There’s a damn good chance that Toyota KATA is the missing ingredients in your Lean or Continuous Improvement recipe. KATA comes from the martial arts world as an approach to building skills and “muscle memory” through practice and repetition. Over time, practicing Toyota KATA leads to the rapid development of continuous improvement capability and has produced incredible results across industries.
I have personally driven a 25% increase in productivity in 3 months, including a 40% reduction in quality defects at a leading global CPG company using Toyota KATA.
Lean’s AHA Moment – How Lean Met Toyota KATA
Lean thought leaders, Mike Rother and others, have identified that the leading reason that over 70% of Lean and Continuous Improvement initiatives fail is due to a lack of development of coaching ability among leaders and improvement skills within the workforce. Toyota KATA addresses this shortcoming by transforming every leader into a coach and every employee into an agent of improvement. This multi-layered approach engages employees from the shop floor up, where the true culture work is done.
In the Toyota KATA approach, each process owner (the person executing the process every day) is issued a Challenge, for which they need to understand the Current Condition and develop the Target Condition. The Challenge should be aligned with the broader business strategy; the Current Condition describes the way the process is currently performing; and Target Condition should be the next state of process operation that the Improver, or process owner, is trying to bring into existence. The Improver and Coach should also agree on a target due date for both the Target Condition to be attained and for the next experiment to be completed.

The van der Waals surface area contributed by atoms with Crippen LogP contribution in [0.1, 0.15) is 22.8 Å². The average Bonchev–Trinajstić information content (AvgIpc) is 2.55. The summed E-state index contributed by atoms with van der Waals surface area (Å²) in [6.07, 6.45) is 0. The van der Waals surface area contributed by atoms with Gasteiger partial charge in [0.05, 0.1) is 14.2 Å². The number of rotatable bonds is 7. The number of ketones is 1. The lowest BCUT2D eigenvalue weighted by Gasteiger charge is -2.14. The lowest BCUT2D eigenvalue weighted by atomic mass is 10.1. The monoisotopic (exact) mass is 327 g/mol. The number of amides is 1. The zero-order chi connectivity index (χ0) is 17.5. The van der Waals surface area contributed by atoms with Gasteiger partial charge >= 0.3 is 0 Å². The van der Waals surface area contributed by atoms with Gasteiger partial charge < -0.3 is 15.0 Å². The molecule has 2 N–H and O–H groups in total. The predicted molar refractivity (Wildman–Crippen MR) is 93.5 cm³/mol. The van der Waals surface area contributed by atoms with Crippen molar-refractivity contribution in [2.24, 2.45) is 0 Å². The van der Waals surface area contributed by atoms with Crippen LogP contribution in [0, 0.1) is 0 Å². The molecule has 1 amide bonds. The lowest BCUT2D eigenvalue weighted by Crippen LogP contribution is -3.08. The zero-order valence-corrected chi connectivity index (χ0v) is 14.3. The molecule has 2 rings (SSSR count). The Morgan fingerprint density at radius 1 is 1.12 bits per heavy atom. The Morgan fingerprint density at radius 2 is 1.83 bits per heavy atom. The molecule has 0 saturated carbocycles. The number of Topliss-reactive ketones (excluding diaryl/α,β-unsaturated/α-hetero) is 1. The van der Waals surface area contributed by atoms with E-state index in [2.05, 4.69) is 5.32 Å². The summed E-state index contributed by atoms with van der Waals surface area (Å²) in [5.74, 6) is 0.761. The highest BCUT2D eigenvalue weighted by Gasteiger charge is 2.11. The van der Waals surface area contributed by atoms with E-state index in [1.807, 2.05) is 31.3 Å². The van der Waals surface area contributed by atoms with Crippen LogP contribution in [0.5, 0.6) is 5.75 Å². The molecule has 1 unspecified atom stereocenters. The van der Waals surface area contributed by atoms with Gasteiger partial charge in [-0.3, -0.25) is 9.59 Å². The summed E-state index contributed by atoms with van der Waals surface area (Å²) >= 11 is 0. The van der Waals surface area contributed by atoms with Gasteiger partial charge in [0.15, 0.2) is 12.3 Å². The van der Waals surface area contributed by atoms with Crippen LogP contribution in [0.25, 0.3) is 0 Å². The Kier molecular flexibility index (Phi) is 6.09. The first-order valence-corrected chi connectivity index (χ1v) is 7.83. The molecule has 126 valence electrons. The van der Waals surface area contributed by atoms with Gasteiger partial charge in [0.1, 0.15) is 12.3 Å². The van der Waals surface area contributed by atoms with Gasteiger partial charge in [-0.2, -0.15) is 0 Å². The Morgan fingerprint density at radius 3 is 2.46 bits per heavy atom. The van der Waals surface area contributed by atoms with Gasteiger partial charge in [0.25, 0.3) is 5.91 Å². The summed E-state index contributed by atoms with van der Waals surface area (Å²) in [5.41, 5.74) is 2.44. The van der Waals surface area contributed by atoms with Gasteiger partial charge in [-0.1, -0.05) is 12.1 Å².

Improvers run a set of controlled experiments, one after another, to drive progress against their Target Condition and 1st Coaches engage Improvers frequently, often daily, to help avoid jumping to conclusions and making assumptions. 2nd Coaches help 1st Coaches to keep the Improver learning and avoid “giving direction” as opposed to “asking the right questions” to maximize learning, testing of assumptions, and developing bias for a certain solution.
In this model, coaches don’t provide Improvers with the “just go do this” answer, but help the Improver find the answer for themselves; which, in a sense, teaches the Improver how to learn on their own. Over time, Improvers begin to take initiative to resolve issues that exist in their work areas instead of waiting for management, who also have limited time and resources available to work on improvement. They key for management is to ensure that all employees understand and keep their improvement work aligned with the company strategy.
At the end of it all, the workforce builds the skills and capabilities to drive Continuous Improvement in their work area, resulting in more rapid progress against the company’s goals. This method, in combination with an effective strategy deployment process, enables greater speed of improvement in the direction that can help the company excel in the market.